Chedglow hundred presumably met at Chedglow and the name Cicemethorn has been thought to suggest that it met at a thorn tree there. (fn. 30) According to tradition Startley hundred met at Startley ash on Startley common in Great Somerford. (fn. 31) Before 1215 the constable of Malmesbury castle held fortnightly courts for Startley hundred, and possibly for Chedglow, at Malmesbury, (fn. 32) and after 1215 three-weekly courts of the two hundreds may have been held together at Malmesbury. (fn. 33) With Malmesbury abbey's consent Glastonbury abbey withdrew its men of Christian Malford from the hundred courts in 1244, (fn. 34) but an attempt in the period 1242–54 to withdraw Ashley was unsuccessful. (fn. 35) Malmesbury abbey held the courts until the Dissolution. (fn. 36) In 1561–2 they were held by the Crown about every three weeks, often on a Saturday, and dealt with infringements of the assize of bread and of ale, suitors who failed to attend or pursue complaints, and pleas of debt. A toll called the Tolsey was paid on St. Aldhelm's day (25 May) and St. James's day (25 July). (fn. 37) Later the courts were held by the lords of the hundred, and in the early 19th century they were for the recovery of small debts. Between 1840 and 1845 they were held every three weeks and presided over as registrar or judge by an attorney who issued an average of 19 original summonses at each court. The registrar's judgements were neither reversed nor impugned, debts were paid, and in 1845 the lord and inhabitants of the hundred petitioned to enlarge the jurisdiction of the court for the recovery of debts not exceeding £20. (fn. 38)
Before 1215 the constable of Malmesbury castle held twice-yearly courts called great hundreds at Startley. (fn. 39) Tourns for both Chedglow and Startley hundreds were held by the sheriff at Cowfold in Malmesbury parish in 1255 or earlier (fn. 40) and in 1439 when they were jointly called Malmesbury hundred. (fn. 41) In the 16th century tourns were held at Malmesbury: in the period 1502–11 they were for Malmesbury hundred, (fn. 42) but in 1561–2 law days for Chedglow hundred were held the day after those for Startley hundred. (fn. 43) In Chedglow hundred the men on Malmesbury abbey's estates and on Oaksey manor, virtually the whole hundred apart from Ashley, were free from the sheriff's jurisdiction in the mid 13th century. (fn. 44) In 1275 the jurors of Startley hundred complained that after 1215, with Malmesbury abbey's consent, they were compelled to make payments at law days nominally for Chedglow hundred, to which the sheriff could presumably enforce little attendance, and that the sheriff and the abbey shared the income. (fn. 45) Malmesbury abbey's men of Brinkworth, Grittenham, and Norton had presumably been withdrawn from the Startley tourn by 1255; (fn. 46) Stanton St. Quintin was withdrawn c. 1258 but later attended; (fn. 47) Hullavington was withdrawn c. 1264, afterwards attended, was withdrawn again c. 1443, (fn. 48) but attended in the early 16th century; (fn. 49) and Draycot Cerne, Foxley, and Great Somerford were temporarily withdrawn in the 1260s. (fn. 50) There is no record of attendance by Bremilham or Dauntsey, which were apparently withdrawn by a member of the Dauntsey family before 1275. (fn. 51) Extensive liberties granted in 1340 to John Moleyns in estates at Brinkworth and Lea included view of frankpledge which was exercised at Lea. (fn. 52) In 1439 and 1511 tithingmen of Ashley, Draycot Cerne, Easton Piercy, Foxley, Hullavington, Seagry, Somerford, and Stanton St. Quintin attended the tourn for Malmesbury hundred, (fn. 53) and in 1562 only Ashley, Draycot Cerne, Easton Piercy, Foxley, Seagry, and Somerford paid cert to the sheriff. (fn. 54)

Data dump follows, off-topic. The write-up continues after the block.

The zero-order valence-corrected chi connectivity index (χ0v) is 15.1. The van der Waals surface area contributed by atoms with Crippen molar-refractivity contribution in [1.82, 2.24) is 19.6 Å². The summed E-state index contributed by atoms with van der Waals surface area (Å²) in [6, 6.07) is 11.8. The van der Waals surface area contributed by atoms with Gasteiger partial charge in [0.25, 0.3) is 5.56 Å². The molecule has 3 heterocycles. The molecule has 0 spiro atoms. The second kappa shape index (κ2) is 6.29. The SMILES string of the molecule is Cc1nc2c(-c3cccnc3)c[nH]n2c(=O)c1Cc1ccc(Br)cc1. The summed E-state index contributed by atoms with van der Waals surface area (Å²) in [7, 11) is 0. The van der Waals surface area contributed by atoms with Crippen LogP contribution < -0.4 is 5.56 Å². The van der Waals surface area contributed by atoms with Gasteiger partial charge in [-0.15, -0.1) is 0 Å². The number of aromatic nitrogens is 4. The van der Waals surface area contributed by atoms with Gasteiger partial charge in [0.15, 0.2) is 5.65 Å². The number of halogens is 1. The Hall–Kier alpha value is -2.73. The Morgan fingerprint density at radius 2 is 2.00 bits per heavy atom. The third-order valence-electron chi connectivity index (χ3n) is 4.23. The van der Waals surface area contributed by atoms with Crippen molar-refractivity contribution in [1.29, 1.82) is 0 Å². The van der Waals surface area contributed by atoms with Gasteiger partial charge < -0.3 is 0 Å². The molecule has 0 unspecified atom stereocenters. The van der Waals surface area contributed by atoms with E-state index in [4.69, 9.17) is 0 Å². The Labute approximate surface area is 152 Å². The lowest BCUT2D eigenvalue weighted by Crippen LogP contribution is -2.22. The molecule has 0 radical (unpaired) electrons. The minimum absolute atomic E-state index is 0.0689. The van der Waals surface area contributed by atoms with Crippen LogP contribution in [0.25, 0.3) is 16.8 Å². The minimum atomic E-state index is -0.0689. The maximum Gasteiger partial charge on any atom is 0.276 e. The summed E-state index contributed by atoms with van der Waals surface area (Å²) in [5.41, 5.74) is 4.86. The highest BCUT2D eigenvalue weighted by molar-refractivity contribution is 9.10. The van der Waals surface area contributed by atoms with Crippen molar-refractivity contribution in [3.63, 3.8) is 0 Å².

One man acted as the sheriff's serjeant in Chedglow and Startley hundreds in the period 1189–94, (fn. 55) and in 1255 one man served as bailiff for the two hundreds. (fn. 56) The bailiff or steward was paid £4 yearly in the 16th century, and in 1545 William Stumpe, a leading inhabitant of Malmesbury and purchaser of some of the abbey's estates, was appointed. (fn. 57) In 1613 the right of the constable of Malmesbury hundred to arrest the ringleaders of an anti-inclosure riot was challenged by the keeper of the king's race in Cole park (in Malmesbury parish). (fn. 58) Besides the high constable there were two petty constables in 1639, (fn. 59) and there were two constables in the 18th century. (fn. 60)